Development controls in a council’s local environmental plan (LEP) and development control plan (DCP) need to be kept up-to-date and as simple as possible so people can understand what development is permitted on a site.
Councils will be required to do a LEP check at least every five years to assess whether the LEP is still fit for purpose given any changes in population, infrastructure, strategic plans and other key indicators. This check may prompt some updates to the LEP, or it may find that a comprehensive review is needed.
There are currently over 400 different DCPs across NSW which vary significantly from council to council. The Government will establish a standard, online format for DCPs drawing on new model provisions to be prepared by the Department.
Why will Councils be required to review their LEPs?
The LEP check is required to assess whether any external or local circumstances may require significant changes to the LEP to be made over time. This could include changes to demographics in an area, infrastructure and services, the economic structure of an area, environmental factors or regional, district or local strategic plans.
Why is the standard format being introduced for DCPs?
The standard format and use of model provisions will improve consistency across local councils and make it quicker and easier for people to navigate the planning system and its controls. This will help to achieve significant cost and time savings for planning system users, by simplifying the processes to find and navigate the relevant provisions of DCPs.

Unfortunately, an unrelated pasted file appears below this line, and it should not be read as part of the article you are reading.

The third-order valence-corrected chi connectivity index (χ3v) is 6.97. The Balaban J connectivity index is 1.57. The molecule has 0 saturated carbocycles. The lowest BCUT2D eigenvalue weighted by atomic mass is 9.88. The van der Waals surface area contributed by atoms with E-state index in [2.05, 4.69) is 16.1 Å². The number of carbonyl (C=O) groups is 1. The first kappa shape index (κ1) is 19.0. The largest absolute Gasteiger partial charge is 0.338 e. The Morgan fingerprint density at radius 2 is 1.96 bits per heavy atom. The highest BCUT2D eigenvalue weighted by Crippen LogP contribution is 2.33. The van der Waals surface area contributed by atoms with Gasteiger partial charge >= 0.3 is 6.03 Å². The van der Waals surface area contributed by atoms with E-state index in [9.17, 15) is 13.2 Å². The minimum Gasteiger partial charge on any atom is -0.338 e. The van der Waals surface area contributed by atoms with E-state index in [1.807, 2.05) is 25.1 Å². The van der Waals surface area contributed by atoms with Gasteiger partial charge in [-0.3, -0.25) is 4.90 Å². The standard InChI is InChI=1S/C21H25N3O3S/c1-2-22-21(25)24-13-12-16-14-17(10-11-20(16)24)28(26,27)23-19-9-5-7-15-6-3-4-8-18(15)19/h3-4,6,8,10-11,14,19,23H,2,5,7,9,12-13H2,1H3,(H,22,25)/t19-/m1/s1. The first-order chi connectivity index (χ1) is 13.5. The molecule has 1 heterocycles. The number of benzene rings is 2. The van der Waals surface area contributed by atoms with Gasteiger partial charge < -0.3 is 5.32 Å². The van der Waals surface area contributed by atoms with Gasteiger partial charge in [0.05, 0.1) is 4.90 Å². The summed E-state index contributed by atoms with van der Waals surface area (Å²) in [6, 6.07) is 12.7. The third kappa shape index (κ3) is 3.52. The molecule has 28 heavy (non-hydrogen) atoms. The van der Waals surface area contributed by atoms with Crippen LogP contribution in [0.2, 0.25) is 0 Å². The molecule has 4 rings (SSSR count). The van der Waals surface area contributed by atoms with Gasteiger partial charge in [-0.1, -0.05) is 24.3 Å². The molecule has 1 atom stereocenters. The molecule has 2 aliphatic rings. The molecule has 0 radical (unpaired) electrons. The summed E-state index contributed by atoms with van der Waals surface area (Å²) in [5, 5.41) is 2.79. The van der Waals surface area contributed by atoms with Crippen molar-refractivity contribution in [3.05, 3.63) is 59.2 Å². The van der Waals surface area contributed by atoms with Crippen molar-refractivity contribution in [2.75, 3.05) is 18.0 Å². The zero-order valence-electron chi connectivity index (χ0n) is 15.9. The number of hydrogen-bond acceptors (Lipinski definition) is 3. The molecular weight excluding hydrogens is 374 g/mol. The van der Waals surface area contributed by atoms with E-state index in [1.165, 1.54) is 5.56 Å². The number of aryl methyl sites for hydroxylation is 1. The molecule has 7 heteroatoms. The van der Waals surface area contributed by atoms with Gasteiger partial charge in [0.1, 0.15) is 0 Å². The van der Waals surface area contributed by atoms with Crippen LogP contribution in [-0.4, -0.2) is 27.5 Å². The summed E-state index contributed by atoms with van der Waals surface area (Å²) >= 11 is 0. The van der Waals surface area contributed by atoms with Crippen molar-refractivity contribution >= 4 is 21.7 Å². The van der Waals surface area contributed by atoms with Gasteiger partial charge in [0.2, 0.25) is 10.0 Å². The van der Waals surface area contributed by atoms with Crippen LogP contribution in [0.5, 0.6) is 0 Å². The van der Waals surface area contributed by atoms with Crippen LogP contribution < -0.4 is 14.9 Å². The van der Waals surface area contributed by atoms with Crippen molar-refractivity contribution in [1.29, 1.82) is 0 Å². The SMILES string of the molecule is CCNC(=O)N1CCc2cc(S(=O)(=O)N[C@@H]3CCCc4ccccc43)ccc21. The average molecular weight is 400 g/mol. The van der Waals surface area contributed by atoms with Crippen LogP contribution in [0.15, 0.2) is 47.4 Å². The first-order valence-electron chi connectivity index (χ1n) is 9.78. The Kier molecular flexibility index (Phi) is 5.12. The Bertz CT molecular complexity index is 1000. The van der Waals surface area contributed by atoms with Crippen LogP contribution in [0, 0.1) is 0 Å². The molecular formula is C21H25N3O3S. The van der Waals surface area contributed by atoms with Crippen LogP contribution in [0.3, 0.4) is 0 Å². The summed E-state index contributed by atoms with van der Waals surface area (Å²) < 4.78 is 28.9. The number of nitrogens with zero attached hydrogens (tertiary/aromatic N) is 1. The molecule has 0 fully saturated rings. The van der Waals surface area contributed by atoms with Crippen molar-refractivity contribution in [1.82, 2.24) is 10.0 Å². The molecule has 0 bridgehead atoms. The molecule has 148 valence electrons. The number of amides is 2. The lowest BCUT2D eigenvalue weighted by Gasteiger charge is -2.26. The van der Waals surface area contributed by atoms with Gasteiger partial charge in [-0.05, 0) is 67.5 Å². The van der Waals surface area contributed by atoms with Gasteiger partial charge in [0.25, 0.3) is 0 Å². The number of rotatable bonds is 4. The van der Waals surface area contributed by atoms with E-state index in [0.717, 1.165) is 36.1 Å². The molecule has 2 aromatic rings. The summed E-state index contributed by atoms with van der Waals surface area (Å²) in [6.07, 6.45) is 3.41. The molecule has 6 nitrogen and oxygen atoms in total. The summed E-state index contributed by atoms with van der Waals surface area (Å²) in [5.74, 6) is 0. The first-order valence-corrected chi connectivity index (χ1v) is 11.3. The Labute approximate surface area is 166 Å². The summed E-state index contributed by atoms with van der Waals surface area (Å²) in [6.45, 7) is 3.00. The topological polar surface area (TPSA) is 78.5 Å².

More efficient approvals from NSW agencies
NSW Government agencies often have a role in providing advice or approvals where development has the potential to affect the environment, infrastructure or public safety. This can add delays to the assessment process.
New reserve powers for the Planning Secretary will provide the opportunity for the Department to ‘step-in’ and negotiate blockages and delays in the provision of approvals, concurrences or advice from NSW agencies. These powers will be used sparingly and will be only be able to be used where an agency has not met statutory timeframes or where two agencies give conflicting advice.
Why are the new reserve powers for the Planning Secretary being introduced?
Councils and applicants have expressed concerns that development applications referred to NSW agencies for advice or approval often experience delays in receiving a response, or that responses from different agencies are contradictory. This is a reserve power which will be exercised in line with the statutory requirements of the relevant agency.
Changes to require the regular LEP check will begin as part of the staged approach with the Department to prepare criteria and guidance material during 2018 and work with councils to implement the change in late 2018.
The introduction of a new standard online format for DCPs will also be implemented in stages and will take longer to implement as it will require further consultation with councils on the standard template, development of guidance material, building the online platform in the planning portal and a regulation to enable a standard DCP.
The changes to the new reserve powers for the Planning Secretary will be available from mid-2018 to enable a new online concurrence and referral system to be introduced.
To read more about the changes to the Act see Part 4 – Complying development.
Page last updated: 04/10/2022